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I work with 50 school districts and 54 charter schools on a daily basis to help them implement policies and instructional strategies. In my experience, the quality of charter schools vary greatly. They are either very, very good or very, very bad and there doesn't seem to be an in between. Some of the worst charter schools struggle with a variety of problems - almost always administrative in nature. Some are unable to retain any type of leadership and virtually change over their board and administration yearly. Others suffer from administrators who misuse or steal funding. Still others are staffed by "teachers" who themselves may only have a high school diploma and no formal training. Some "chain" charter schools (some bad and some good) are run with a corporate mentality that can give any buracracy a run for its money in terms of complexity. Some also make a point to "buck" any and all regulations that they can or think they can in order to increase their bottom line. I have a hard time believing that this "HMO" approach to education, where money is the critical factor and the education of students is secondary can prove successful in the long run. The charter schools who are successful have a strong, well-educated, committed administrative team who excel at creative problem solving. They attract highly-qualified teachers and provide a rich curriculum for their students. Unfortunatley, these charter schools seem to be the exception rather than the norm. I don't have an inherent problem with charter schools but I believe they should be held to the same licensing and accountability standards that any public or private school would be held to.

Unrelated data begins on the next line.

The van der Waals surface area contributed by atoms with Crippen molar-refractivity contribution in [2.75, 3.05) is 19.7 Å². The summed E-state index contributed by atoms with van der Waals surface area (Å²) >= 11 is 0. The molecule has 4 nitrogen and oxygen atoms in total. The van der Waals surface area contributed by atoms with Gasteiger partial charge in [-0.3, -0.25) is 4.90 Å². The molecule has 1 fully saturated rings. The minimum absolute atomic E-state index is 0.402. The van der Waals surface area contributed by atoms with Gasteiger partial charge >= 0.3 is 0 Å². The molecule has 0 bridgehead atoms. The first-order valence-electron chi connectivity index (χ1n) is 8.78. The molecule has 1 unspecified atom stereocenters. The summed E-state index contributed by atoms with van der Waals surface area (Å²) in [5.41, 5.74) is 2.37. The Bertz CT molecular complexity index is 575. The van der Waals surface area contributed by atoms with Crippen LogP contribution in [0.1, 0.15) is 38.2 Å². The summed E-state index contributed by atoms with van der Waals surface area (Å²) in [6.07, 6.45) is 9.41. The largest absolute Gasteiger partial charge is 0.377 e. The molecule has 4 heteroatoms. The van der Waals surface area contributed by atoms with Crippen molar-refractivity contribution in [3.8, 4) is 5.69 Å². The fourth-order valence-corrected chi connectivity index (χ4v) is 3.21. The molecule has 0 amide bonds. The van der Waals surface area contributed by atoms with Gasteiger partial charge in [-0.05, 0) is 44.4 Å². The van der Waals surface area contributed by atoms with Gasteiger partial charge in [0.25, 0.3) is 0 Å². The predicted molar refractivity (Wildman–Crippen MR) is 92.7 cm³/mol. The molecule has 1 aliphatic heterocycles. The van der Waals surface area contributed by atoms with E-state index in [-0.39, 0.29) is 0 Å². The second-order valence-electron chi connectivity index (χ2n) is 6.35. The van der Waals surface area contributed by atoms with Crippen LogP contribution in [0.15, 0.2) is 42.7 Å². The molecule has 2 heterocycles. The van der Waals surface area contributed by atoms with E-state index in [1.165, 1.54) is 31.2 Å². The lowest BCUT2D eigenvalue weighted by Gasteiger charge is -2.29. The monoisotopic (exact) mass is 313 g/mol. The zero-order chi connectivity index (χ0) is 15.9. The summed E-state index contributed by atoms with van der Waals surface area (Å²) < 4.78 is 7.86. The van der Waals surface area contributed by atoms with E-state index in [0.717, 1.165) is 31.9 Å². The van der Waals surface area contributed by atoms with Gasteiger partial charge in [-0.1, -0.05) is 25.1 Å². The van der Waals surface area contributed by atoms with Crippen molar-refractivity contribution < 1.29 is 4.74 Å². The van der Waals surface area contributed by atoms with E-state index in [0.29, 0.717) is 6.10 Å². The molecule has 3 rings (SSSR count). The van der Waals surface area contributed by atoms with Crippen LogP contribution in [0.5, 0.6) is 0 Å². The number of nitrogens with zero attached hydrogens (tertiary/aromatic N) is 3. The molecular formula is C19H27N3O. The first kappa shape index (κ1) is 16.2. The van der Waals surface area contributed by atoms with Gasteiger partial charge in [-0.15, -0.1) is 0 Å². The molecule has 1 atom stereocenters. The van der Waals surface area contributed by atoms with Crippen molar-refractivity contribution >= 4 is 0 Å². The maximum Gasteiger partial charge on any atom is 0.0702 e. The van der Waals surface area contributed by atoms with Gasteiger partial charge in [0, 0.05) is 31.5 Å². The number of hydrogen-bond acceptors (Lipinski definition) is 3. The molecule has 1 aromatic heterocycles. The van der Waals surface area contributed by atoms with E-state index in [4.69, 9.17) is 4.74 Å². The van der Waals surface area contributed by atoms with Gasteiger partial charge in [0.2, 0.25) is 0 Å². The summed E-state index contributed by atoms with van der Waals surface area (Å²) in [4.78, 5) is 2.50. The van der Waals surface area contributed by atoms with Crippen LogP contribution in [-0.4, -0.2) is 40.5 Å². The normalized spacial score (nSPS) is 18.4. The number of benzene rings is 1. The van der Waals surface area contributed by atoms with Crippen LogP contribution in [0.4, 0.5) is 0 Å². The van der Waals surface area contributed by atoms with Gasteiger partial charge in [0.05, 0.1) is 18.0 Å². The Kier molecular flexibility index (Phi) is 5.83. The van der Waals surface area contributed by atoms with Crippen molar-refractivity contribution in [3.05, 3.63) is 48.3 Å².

JK Vickrey (not verified)

Many charter schools have

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Many charter schools have lost their opportunity to shine because of narrow, state imposed accountability standards. Oregon, like other states keeps a tight noose around the neck of charter schools to preserve their monopoly over education. All public charter schools are measured by the same report card regardless if they are an alternative school reclaiming students who were "unsuccessful" in tradition public school settings or an "accelerated" or "enhanced" school catering to involved parents looking for a private academy education for their "successful" children at public expense. How many alternative charter schools have helped students become productive citizens by moving them away from destructive to engaging environments. State report cards don't measure the emotional development, positive social networking, creativity and initiative of students. Lets not be so naive to assume that all students come from socially and economically secure families or that all charter schools should be measured by the same standards.
Dale Banks (not verified)

As long as teacher unions

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As long as teacher unions hold sway over public education and the Democratic Party is beholding to those teacher unions then charter schools will bear the brunt of negative publicity. The children trapped in under performing schools do not have the political clot necessary to free themselves from and endless cycle of poor educational opportunities. Some charter schools probably ought to be closed because of poor results but by the same standards there are many public schools that need to be closed. At least with charter schools parents and children can vote with their feet.